George Fuld writes:
Though not on numismatic books, a new true story book might be of interest.
Allison H. Bartlett's "The Man Who Loved Books Too Much" refers to our word "bibliomania" repeatedly.
The book was published in 2009 and is available online. I took the cover image from Amazon, as well as this synopsis from Publisher's Weekly:
Bartlett delves into the world of rare books and those who collect—and steal—them with mixed results. On one end of the spectrum is Salt Lake City book dealer Ken Sanders, whose friends refer to him as a book detective, or Bibliodick. On the other end is John Gilkey, who has stolen over $100,000 worth of rare volumes, mostly in California. A lifelong book lover, Gilkey's passion for rare texts always exceeded his income, and he began using stolen credit card numbers to purchase, among others, first editions of Beatrix Potter and Mark Twain from reputable dealers.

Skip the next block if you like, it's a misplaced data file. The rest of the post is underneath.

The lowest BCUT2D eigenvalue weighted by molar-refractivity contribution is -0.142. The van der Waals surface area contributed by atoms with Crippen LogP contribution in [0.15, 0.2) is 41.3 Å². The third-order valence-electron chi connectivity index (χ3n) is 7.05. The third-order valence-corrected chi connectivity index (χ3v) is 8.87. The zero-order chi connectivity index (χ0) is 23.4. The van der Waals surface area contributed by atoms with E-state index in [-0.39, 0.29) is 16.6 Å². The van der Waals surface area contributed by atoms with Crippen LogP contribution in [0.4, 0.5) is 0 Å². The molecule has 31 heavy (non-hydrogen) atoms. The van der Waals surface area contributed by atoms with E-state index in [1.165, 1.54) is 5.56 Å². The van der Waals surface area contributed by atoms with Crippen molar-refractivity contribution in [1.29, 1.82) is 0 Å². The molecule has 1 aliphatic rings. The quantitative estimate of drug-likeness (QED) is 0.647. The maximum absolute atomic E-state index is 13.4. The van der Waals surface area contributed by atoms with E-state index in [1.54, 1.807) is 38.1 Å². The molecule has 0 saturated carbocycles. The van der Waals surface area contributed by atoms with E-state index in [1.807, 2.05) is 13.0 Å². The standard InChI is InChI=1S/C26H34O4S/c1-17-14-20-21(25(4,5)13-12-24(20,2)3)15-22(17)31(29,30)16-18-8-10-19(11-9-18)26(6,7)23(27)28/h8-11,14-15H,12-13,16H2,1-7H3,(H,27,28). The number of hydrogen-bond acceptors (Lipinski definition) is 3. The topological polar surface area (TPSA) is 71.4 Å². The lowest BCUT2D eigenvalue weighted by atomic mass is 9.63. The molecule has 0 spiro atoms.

Sanders, the Antiquarian Booksellers' Association's security chair, began compiling complaints from ripped-off dealers and became obsessed with bringing Gilkey to justice. Bartlett's journalistic position is enviable: both men provided her almost unfettered access to their respective worlds.
Gilkey recounted his past triumphs in great detail, while Bartlett's interactions with the unrepentant, selfish but oddly charming Gilkey are revealing (her original article about himself appeared in The Best Crime Reporting 2007). Here, however, she struggles to weave it all into a cohesive narrative. (Sept. 17)
Copyright © Reed Business Information, a division of Reed Elsevier Inc. All rights reserved.
Is it POSSIBLE to love books too much? I guess so. If anyone has read this book, please send us your review. George adds: "I would hate for Gilkey to go after our numismatic book dealers."
To read more on Amazon, see:
The Man Who Loved Books Too Much: The True Story of a Thief, a Detective, and a World of Literary Obsession
THE BOOK BAZARRE
DAVID SKLOW - FINE NUMISMATIC BOOKS
the Q. David Bowers Research Library Sale Part III on October 9, 2010.
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